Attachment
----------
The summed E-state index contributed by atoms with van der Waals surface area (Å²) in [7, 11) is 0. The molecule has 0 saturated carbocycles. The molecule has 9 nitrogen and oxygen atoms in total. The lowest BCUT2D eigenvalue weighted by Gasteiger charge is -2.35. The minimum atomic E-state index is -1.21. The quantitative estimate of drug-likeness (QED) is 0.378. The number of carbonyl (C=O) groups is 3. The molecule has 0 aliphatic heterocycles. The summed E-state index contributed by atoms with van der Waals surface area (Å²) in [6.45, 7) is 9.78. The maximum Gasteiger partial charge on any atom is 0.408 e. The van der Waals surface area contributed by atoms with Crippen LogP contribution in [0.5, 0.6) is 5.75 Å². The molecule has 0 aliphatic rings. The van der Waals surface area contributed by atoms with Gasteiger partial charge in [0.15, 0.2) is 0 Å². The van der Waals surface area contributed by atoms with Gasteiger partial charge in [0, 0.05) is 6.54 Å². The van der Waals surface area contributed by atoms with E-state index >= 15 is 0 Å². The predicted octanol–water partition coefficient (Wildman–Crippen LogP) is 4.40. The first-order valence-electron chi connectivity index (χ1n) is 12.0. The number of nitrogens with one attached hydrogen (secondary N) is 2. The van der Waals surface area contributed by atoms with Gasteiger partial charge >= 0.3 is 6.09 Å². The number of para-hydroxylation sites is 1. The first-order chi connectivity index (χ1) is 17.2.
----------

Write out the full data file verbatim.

The summed E-state index contributed by atoms with van der Waals surface area (Å²) in [7, 11) is 0. The molecule has 0 saturated carbocycles. The molecule has 9 nitrogen and oxygen atoms in total. The lowest BCUT2D eigenvalue weighted by Gasteiger charge is -2.35. The minimum atomic E-state index is -1.21. The quantitative estimate of drug-likeness (QED) is 0.378. The number of carbonyl (C=O) groups is 3. The molecule has 0 aliphatic heterocycles. The summed E-state index contributed by atoms with van der Waals surface area (Å²) in [6.45, 7) is 9.78. The maximum Gasteiger partial charge on any atom is 0.408 e. The van der Waals surface area contributed by atoms with Crippen LogP contribution in [0.5, 0.6) is 5.75 Å². The molecule has 0 aliphatic rings. The van der Waals surface area contributed by atoms with Gasteiger partial charge in [0.15, 0.2) is 0 Å². The van der Waals surface area contributed by atoms with Gasteiger partial charge in [0, 0.05) is 6.54 Å². The van der Waals surface area contributed by atoms with E-state index >= 15 is 0 Å². The predicted octanol–water partition coefficient (Wildman–Crippen LogP) is 4.40. The first-order valence-electron chi connectivity index (χ1n) is 12.0. The number of nitrogens with one attached hydrogen (secondary N) is 2. The van der Waals surface area contributed by atoms with Gasteiger partial charge >= 0.3 is 6.09 Å². The number of para-hydroxylation sites is 1. The first-order chi connectivity index (χ1) is 17.2.